“Do not wait for leaders; do it alone, person to person.” – Mother Teresa
It’s time for my twenty fifth annual post-Easter column! Wow! They say time flies when you’re having fun. In the days as Easter approached, I wondered what I’d find to write about this year. There’s a quote that has been falsely attributed to the late United States Commissioner of Patents, Charles Holland Duell, that, “Everything that can be invented has been invented.” Considering that he supposedly said it in 1899, and the progress since then, it hardly seems reasonable that anyone living at the time could have known what to expect. Still, I was beginning to think I’d written everything that could be written about Easter at Maplewood UMC.
As my wife, Charlotte, and I arrived at church Easter morning, I tried to have an open mind and—I hope—a heart that was open to the inspiration of the Holy Spirit. Pastor Kim did her usual excellent job during the “sunrise service,” then there was the traditional Easter breakfast, prepared and served by a hard working group of MUMC men. After breakfast, Tom, the leader of the gang, took a moment to recognize each man for his individual contributions. Some chopped ingredients, some made pancakes, some set the tables, some cooked sausage, some made omelets, and some were seemingly everywhere, doing whatever needed to be done. Meanwhile, other folks who weren’t involved in preparing breakfast were making sure visitors were welcome.
After breakfast, some people filled and hid eggs for the children’s Easter egg hunt. Others filled “blessing bags” for people to give to homeless and disadvantaged people we might meet in the coming weeks. I have to confess that I found a quiet corner and tried to take a nap since I’d only had about three or four hours of sleep. Later, the praise band and choir practiced music for the upcoming Easter service. Once again, Pastor Kim delivered an excellent, inspiring sermon, and we were buoyed into the coming week.
Just like the breakfast crew, throughout the morning, everyone had a place to be and a job to perform. If you haven’t guessed by now, that’s my message this year. Paul wrote to the Corinthians, “For just as the human body is one and yet has many parts, and all its parts, many as they are, constitute but one body, so it is with the Church of Christ.” (1 Cor. 12:12 Weymouth New Testament). That morning, each of us had a role to follow, a niche to fill. Some cooked, some ate, some welcomed, some prepared for the coming week, some sang or otherwise made music, at least one took a nap, and still others listened.
In our daily lives, we’re called to continue filling whatever role God has for us. The church service ends but we don’t stop being the church. Our church’s mission statement says, in part, “Go into the world to do God’s work.” Paul wrote that, “by God’s appointment there are in the Church—first Apostles, secondly Prophets, thirdly teachers. Then come miraculous powers, and then ability to cure diseases or render loving service, or powers of organization, or varieties of the gift of ‘tongues.’” (1 Cor. 12:28 WNT). There have always been roles in the church besides “Apostles” and “Prophets,” beyond pastors, roles appointed by God. There are people who can work miracles and there are others who have “powers of organization.” Other translations render it as “government” or “administration” or even “leadership” but I can’t help liking “powers of organization.” Some folks almost turn it into a superpower. In fact, sometimes keeping things organized can be a miracle in itself. Whatever we do in the church and in our daily lives can be vital to the church’s mission, and to God’s work in our world.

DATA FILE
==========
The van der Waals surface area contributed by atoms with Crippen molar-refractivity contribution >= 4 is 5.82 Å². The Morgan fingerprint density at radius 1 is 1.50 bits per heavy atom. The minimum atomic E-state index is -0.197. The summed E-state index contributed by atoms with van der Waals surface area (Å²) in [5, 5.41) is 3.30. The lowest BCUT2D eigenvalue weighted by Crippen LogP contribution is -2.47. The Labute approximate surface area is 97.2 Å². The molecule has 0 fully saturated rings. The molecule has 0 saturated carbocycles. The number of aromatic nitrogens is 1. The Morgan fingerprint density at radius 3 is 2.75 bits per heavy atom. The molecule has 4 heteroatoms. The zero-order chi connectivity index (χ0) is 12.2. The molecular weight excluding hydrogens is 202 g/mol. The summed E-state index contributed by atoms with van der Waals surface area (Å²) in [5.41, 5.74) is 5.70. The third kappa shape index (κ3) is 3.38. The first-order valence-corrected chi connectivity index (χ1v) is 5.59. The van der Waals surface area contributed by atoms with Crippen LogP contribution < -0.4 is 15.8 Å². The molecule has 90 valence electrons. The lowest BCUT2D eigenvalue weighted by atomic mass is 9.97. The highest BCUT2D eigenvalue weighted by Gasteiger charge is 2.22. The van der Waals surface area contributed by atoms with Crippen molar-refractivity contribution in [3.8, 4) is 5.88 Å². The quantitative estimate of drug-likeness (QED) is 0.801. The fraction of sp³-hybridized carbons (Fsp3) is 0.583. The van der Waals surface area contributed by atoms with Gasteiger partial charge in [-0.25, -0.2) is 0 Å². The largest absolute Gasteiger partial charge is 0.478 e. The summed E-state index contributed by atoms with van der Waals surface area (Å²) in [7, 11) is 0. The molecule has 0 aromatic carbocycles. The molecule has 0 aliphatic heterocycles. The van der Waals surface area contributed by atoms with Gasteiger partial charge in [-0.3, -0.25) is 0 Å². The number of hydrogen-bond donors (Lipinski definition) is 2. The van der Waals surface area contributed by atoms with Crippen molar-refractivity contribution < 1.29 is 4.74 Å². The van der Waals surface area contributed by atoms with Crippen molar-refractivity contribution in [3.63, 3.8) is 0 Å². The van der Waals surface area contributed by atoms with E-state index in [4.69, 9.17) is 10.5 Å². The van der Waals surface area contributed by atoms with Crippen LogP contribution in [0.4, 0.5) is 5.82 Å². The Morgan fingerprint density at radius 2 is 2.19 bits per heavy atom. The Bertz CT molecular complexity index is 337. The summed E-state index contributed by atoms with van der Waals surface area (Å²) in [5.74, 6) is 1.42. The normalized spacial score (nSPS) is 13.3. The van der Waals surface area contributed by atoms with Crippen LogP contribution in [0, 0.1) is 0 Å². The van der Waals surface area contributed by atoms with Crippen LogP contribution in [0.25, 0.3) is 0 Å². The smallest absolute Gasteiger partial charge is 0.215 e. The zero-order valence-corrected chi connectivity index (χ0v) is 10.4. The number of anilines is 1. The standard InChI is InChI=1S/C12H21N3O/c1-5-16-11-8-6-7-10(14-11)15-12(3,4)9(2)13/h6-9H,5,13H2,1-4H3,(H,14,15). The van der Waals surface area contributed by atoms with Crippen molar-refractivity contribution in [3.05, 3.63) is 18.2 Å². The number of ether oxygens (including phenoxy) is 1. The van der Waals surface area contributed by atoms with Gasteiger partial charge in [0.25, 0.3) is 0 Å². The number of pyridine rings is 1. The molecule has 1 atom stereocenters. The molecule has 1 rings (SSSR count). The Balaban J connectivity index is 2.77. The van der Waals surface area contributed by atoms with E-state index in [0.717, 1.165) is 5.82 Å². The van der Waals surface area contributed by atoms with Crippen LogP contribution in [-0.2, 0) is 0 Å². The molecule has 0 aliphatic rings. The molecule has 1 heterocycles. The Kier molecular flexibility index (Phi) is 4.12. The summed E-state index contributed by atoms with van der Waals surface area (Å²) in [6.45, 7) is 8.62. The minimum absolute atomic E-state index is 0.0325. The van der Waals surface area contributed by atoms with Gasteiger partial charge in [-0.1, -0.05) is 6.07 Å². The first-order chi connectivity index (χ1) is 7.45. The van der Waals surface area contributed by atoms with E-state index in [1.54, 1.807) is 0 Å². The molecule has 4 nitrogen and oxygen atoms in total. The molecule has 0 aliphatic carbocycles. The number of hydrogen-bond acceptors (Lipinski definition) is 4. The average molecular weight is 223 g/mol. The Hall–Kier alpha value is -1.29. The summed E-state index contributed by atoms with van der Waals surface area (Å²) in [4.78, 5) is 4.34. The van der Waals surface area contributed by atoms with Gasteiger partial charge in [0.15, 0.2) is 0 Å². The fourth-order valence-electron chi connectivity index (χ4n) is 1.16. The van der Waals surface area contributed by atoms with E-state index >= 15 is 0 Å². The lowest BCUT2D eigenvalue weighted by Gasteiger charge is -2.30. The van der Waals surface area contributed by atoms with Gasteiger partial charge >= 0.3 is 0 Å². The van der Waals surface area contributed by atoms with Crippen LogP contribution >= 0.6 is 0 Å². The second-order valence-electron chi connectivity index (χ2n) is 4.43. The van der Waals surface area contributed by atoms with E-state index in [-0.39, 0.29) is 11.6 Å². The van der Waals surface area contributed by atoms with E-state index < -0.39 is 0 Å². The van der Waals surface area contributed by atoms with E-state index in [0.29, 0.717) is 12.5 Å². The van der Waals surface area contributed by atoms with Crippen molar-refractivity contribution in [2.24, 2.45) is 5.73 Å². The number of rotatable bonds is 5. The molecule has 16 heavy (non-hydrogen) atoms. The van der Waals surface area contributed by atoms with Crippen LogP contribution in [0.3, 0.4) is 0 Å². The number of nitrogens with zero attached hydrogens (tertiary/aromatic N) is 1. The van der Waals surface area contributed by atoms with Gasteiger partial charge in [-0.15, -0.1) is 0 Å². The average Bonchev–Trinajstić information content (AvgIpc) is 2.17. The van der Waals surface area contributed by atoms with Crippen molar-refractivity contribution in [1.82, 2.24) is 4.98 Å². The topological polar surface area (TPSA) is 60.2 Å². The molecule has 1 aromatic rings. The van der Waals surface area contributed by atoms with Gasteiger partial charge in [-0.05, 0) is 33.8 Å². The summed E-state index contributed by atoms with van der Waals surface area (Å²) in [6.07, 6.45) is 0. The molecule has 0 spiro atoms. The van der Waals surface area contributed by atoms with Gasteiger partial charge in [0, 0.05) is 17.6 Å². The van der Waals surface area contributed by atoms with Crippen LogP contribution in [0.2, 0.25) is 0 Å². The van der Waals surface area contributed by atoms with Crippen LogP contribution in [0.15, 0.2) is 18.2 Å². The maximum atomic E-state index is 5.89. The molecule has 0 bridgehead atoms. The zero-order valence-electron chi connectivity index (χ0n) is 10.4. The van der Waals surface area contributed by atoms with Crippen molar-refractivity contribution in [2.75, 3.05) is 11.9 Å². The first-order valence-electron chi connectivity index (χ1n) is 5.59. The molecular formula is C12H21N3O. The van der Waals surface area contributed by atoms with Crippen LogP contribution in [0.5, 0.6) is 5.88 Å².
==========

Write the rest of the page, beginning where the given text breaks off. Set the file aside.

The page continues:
“Everything that can be invented” hasn’t been invented. Every soul in need hasn’t been saved. And every life in want hasn’t been touched. There is still God’s work to be done and it’s up to us to do it. As we continue to act as God’s hands and feet, as we continue to “Go into the world to do God’s work,” we can impact the world and show others that what we believe is worth a look.
“For, in fact, in one Spirit all of us—whether we are Jews or Gentiles, slaves or free men—were baptized to form but one body; and we were all nourished by that one Spirit.
“For the human body does not consist of one part, but of many. . . . But, as a matter of fact, God has arranged the parts in the body—every one of them—as He has seen fit. If they were all one part, where would the body be? But, as a matter of fact, there are many parts and but one body.” (1 Cor. 12:13-14, 18-19 WNT.)
Copyright © 2019 by David Phelps